Fig. 16.1-5a and b. Transverse sections of conifer needles. Most conifers have needle-shaped or scale-like leaves that remain alive for years, but their sieve cells last only a few months. These long-lived leaves have a vascular cambium that produces new secondary phloem every year. But the cambium does not produce any more xylem: it is a unifacial, unidirectional, persistent vascular cambium. The upper micrograph shows the secondary phloem in the needle leaf of pine (Pinus monophylla) and the lower one is a leaf of yew (Taxus). Long-lived leaves of dicots can also have secondary phloem along the midrib and larger veins. See pages 254, 255 and Fig. 12.35 in Plant Anatomy (Mauseth).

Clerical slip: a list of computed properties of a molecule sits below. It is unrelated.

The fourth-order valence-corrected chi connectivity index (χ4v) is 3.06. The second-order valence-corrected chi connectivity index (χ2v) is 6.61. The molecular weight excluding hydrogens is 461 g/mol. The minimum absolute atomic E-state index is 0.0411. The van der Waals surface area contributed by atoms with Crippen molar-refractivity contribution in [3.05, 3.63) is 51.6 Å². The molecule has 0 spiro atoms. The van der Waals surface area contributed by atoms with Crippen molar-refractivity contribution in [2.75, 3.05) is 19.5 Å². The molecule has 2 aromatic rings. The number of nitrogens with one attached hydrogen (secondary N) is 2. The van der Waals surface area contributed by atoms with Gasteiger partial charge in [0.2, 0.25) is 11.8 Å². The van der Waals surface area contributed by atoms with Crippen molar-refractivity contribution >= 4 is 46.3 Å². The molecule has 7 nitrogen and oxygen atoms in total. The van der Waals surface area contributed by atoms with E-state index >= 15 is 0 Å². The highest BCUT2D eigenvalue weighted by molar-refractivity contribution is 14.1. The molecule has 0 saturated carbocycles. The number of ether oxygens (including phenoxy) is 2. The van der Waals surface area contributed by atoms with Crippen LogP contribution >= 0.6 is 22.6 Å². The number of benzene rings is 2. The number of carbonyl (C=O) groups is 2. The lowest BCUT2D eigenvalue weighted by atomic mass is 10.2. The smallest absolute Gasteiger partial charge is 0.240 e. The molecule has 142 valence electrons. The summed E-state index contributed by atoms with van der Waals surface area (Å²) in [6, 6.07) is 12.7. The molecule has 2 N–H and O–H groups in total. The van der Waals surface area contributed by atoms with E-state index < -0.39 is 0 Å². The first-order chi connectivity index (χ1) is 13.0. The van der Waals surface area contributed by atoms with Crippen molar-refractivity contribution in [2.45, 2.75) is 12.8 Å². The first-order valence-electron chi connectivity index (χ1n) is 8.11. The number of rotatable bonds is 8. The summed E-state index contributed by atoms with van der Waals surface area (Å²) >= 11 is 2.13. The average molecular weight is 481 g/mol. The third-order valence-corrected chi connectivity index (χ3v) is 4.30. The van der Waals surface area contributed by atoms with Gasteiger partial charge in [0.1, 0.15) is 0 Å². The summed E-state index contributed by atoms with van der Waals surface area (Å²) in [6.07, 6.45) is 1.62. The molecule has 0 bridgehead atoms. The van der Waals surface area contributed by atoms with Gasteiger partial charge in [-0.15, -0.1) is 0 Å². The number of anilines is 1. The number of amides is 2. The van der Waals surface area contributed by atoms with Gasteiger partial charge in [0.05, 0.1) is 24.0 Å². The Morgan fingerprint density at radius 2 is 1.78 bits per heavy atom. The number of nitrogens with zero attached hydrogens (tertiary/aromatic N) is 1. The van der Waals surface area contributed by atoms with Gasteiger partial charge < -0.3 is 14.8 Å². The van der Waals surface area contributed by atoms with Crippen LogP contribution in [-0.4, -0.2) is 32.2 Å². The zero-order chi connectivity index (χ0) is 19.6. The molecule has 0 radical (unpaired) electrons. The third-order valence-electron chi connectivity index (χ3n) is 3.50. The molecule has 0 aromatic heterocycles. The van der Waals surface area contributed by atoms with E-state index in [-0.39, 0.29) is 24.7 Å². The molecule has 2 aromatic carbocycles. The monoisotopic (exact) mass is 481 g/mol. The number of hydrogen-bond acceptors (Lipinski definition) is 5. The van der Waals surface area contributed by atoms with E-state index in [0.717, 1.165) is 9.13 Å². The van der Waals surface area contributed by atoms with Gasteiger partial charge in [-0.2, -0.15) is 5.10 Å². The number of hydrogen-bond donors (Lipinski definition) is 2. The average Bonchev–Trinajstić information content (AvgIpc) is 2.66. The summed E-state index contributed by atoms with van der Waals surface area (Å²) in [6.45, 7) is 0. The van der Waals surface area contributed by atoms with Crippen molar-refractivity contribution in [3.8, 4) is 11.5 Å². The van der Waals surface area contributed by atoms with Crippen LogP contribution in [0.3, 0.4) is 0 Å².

Only larch (Larix), bald cypress (Taxodium) and dawn redwood (Metasequoia) are deciduous, with leaves that persist for less than a year).